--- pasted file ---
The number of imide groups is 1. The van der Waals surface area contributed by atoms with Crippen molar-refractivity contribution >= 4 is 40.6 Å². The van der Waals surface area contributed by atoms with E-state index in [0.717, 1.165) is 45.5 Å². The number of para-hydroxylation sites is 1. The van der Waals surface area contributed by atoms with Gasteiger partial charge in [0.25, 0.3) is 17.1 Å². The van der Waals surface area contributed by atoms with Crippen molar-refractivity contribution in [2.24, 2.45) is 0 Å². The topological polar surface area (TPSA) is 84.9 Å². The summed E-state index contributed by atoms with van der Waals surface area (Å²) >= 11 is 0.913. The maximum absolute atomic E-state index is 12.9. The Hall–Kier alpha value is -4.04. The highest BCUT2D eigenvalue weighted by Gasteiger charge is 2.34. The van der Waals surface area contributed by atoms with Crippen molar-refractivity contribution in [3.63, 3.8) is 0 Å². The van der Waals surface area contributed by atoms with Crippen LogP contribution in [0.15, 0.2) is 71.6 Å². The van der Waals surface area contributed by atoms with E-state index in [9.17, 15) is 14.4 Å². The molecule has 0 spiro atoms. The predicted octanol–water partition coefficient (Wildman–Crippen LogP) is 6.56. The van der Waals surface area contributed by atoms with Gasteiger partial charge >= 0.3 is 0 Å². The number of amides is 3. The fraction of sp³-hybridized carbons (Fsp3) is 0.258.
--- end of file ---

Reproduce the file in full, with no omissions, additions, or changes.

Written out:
The number of imide groups is 1. The van der Waals surface area contributed by atoms with Crippen molar-refractivity contribution >= 4 is 40.6 Å². The van der Waals surface area contributed by atoms with E-state index in [0.717, 1.165) is 45.5 Å². The number of para-hydroxylation sites is 1. The van der Waals surface area contributed by atoms with Gasteiger partial charge in [0.25, 0.3) is 17.1 Å². The van der Waals surface area contributed by atoms with Crippen molar-refractivity contribution in [2.24, 2.45) is 0 Å². The topological polar surface area (TPSA) is 84.9 Å². The summed E-state index contributed by atoms with van der Waals surface area (Å²) >= 11 is 0.913. The maximum absolute atomic E-state index is 12.9. The Hall–Kier alpha value is -4.04. The highest BCUT2D eigenvalue weighted by Gasteiger charge is 2.34. The van der Waals surface area contributed by atoms with Crippen molar-refractivity contribution in [3.63, 3.8) is 0 Å². The van der Waals surface area contributed by atoms with Crippen LogP contribution in [0.15, 0.2) is 71.6 Å². The van der Waals surface area contributed by atoms with E-state index in [9.17, 15) is 14.4 Å². The molecule has 0 spiro atoms. The predicted octanol–water partition coefficient (Wildman–Crippen LogP) is 6.56. The van der Waals surface area contributed by atoms with Gasteiger partial charge >= 0.3 is 0 Å². The number of amides is 3. The fraction of sp³-hybridized carbons (Fsp3) is 0.258.